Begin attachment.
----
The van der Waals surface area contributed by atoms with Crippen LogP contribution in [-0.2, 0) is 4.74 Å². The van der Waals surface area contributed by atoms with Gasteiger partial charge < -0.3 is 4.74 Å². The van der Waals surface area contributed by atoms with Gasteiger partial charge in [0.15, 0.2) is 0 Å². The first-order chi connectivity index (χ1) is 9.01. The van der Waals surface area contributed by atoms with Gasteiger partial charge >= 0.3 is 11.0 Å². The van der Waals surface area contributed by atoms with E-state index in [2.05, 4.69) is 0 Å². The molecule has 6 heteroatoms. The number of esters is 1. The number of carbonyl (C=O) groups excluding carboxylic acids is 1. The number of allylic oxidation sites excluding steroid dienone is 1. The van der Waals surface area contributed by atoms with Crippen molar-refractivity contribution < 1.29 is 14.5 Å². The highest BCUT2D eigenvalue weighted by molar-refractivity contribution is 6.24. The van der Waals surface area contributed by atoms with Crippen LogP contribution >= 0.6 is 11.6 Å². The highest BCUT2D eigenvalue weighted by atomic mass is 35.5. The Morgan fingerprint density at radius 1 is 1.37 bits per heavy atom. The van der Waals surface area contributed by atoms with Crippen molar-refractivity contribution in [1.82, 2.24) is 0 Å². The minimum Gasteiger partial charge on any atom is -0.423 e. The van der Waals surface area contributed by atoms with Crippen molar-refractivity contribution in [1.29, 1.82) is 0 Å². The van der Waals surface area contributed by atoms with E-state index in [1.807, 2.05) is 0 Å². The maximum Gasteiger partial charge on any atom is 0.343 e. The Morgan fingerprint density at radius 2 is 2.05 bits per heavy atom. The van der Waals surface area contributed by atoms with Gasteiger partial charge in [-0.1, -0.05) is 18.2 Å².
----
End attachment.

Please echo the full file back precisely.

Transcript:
The van der Waals surface area contributed by atoms with Crippen LogP contribution in [-0.2, 0) is 4.74 Å². The van der Waals surface area contributed by atoms with Gasteiger partial charge < -0.3 is 4.74 Å². The van der Waals surface area contributed by atoms with Gasteiger partial charge in [0.15, 0.2) is 0 Å². The first-order chi connectivity index (χ1) is 9.01. The van der Waals surface area contributed by atoms with Gasteiger partial charge >= 0.3 is 11.0 Å². The van der Waals surface area contributed by atoms with E-state index in [2.05, 4.69) is 0 Å². The molecule has 6 heteroatoms. The number of esters is 1. The number of carbonyl (C=O) groups excluding carboxylic acids is 1. The number of allylic oxidation sites excluding steroid dienone is 1. The van der Waals surface area contributed by atoms with Crippen molar-refractivity contribution < 1.29 is 14.5 Å². The highest BCUT2D eigenvalue weighted by molar-refractivity contribution is 6.24. The van der Waals surface area contributed by atoms with Crippen LogP contribution >= 0.6 is 11.6 Å². The highest BCUT2D eigenvalue weighted by atomic mass is 35.5. The Morgan fingerprint density at radius 1 is 1.37 bits per heavy atom. The van der Waals surface area contributed by atoms with Crippen molar-refractivity contribution in [1.82, 2.24) is 0 Å². The minimum Gasteiger partial charge on any atom is -0.423 e. The van der Waals surface area contributed by atoms with Crippen molar-refractivity contribution in [1.29, 1.82) is 0 Å². The van der Waals surface area contributed by atoms with E-state index in [1.807, 2.05) is 0 Å². The maximum Gasteiger partial charge on any atom is 0.343 e. The Morgan fingerprint density at radius 2 is 2.05 bits per heavy atom. The van der Waals surface area contributed by atoms with Gasteiger partial charge in [-0.1, -0.05) is 18.2 Å².